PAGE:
At this time (about 1989) I started work as a lecturer in the FE college in Colchester, teaching mostly automotive electrical and electronic systems. I absolutely loved it. A few years into this, a commissioning editor from a publisher known as Edward Arnold at that time (now Routledge) visited the automotive staff room and said he was looking for somebody to write a book on automotive electrical and electronic systems. Having always suffered from volunteering before thinking things through I, well, volunteered. I started work in 1992 and in 1995 my first book, Automobile Electrical and Electronic Systems, was published. To say I was proud was an understatement! The fifth edition of this book was published 23 years later in 2018.

Figure 2 First and fifth editions – 23 years apart

I stayed in FE teaching for about 12 years ending up as Head of Automotive and Fabrication. After this I worked as a consultant for a while, joined an eLearning company, worked as a Staff Tutor for the OU and again really enjoyed the range of experiences. I continued to write automotive textbooks of course.

Long story short but the eLearning business was sold to the IMI and I went with it and worked as their eLearning manager. I absolutely loved it but the lure of being my own boss was still there so I left after three years and worked as a consultant, including for the IMI, and of course kept writing books!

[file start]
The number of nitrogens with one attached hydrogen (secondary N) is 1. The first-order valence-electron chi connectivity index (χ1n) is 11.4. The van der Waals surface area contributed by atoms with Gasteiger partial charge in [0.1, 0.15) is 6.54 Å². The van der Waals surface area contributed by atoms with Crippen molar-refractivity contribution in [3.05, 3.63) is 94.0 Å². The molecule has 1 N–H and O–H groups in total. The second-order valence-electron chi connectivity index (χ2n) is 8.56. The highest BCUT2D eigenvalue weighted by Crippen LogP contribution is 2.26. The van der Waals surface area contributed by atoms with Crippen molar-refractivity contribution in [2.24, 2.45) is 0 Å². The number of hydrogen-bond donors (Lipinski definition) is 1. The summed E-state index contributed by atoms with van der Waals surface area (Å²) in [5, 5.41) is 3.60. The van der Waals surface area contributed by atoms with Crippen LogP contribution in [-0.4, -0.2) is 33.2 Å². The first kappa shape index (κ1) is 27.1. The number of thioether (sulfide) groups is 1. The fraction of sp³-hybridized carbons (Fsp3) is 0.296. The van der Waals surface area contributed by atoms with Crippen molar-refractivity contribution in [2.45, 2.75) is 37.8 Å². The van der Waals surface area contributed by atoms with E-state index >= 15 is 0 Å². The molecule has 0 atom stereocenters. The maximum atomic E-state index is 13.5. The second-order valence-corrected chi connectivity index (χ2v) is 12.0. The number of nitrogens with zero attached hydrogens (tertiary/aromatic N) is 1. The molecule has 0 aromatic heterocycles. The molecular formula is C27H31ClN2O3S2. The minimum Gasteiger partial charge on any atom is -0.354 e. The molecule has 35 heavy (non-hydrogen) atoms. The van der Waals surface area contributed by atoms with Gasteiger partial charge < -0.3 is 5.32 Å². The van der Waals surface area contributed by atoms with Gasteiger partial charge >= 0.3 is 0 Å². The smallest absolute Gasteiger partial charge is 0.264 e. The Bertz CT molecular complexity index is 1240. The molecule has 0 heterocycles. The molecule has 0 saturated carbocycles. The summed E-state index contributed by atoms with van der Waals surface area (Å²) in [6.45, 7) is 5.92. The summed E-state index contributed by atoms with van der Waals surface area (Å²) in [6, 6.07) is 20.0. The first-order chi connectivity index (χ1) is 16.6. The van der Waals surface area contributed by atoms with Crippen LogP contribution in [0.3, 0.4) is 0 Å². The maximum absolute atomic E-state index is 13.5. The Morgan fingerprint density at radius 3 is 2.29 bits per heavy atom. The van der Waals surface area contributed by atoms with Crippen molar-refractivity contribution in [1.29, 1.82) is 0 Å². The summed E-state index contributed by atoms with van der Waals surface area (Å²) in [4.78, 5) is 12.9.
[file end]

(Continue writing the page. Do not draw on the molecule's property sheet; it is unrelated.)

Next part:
So, here we are now, pretty much up to date; and it is time for another change. I have decided that, after completing what will be my 45th textbook, I'm putting down my 'pen' (keyboard!) and handing over the reins. Before I do this, allow me to answer a question I am often asked.

How do you write a textbook?

This question is often asked in two parts.

First: How do you get all the information? The answer to this question is that there is no magical method. I attend as many events as possible, talk to people, listen to presentation and generally take in as much as possible and make contacts – networking if you like. I also buy lots of books and papers that are published by engineers and academics working on developing new automotive systems. This information can then be distilled into an accessible format for my books. There is of course an element of standing on the shoulders of giants as Isaac Newton is said to have written!

Second: Where do you start? It can be daunting starting to write a textbook that has a target of up to 100,000 words. But best not to dwell on that part too much. My method has a number of descriptions ranging from Hierarchical Task Decomposition to Outlining. In simple terms, this means splitting the big job into lots of little ones!

I start by listing and numbering the chapters:

Chapter 1 Introduction, Chapter 2 Basic electrics, Chapter 3 Tools and equipment etc. Then each is split into topics so that chapter 2, for example, could include:

2.1 What is electricity, 2.2 Circuits, 2.3 Units, and so on. These topics can then be split into sections so that Chapter 2, Topic 2.1, could include: